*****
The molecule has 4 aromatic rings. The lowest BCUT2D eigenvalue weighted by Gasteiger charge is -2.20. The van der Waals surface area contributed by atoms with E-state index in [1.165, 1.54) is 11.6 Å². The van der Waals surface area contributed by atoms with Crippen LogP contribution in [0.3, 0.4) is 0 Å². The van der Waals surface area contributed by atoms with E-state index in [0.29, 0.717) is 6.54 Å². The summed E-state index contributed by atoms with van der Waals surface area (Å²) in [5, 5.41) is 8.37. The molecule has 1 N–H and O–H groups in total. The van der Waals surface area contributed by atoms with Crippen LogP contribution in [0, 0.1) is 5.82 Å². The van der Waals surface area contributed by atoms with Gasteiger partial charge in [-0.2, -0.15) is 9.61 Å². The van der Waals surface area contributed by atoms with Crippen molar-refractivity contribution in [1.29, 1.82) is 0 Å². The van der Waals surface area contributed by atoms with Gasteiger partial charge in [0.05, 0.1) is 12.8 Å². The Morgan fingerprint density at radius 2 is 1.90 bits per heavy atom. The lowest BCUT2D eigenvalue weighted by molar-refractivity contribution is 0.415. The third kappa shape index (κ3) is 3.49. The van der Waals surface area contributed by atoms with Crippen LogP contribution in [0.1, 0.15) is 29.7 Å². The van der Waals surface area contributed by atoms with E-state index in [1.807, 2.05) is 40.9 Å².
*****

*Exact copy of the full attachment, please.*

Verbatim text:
The molecule has 4 aromatic rings. The lowest BCUT2D eigenvalue weighted by Gasteiger charge is -2.20. The van der Waals surface area contributed by atoms with E-state index in [1.165, 1.54) is 11.6 Å². The van der Waals surface area contributed by atoms with Crippen LogP contribution in [0.3, 0.4) is 0 Å². The van der Waals surface area contributed by atoms with E-state index in [0.29, 0.717) is 6.54 Å². The summed E-state index contributed by atoms with van der Waals surface area (Å²) in [5, 5.41) is 8.37. The molecule has 1 N–H and O–H groups in total. The van der Waals surface area contributed by atoms with Crippen LogP contribution in [0, 0.1) is 5.82 Å². The van der Waals surface area contributed by atoms with Gasteiger partial charge in [-0.2, -0.15) is 9.61 Å². The van der Waals surface area contributed by atoms with Crippen molar-refractivity contribution in [1.29, 1.82) is 0 Å². The van der Waals surface area contributed by atoms with Gasteiger partial charge in [0.05, 0.1) is 12.8 Å². The Morgan fingerprint density at radius 2 is 1.90 bits per heavy atom. The lowest BCUT2D eigenvalue weighted by molar-refractivity contribution is 0.415. The third kappa shape index (κ3) is 3.49. The van der Waals surface area contributed by atoms with Crippen LogP contribution in [0.1, 0.15) is 29.7 Å². The van der Waals surface area contributed by atoms with E-state index in [1.807, 2.05) is 40.9 Å².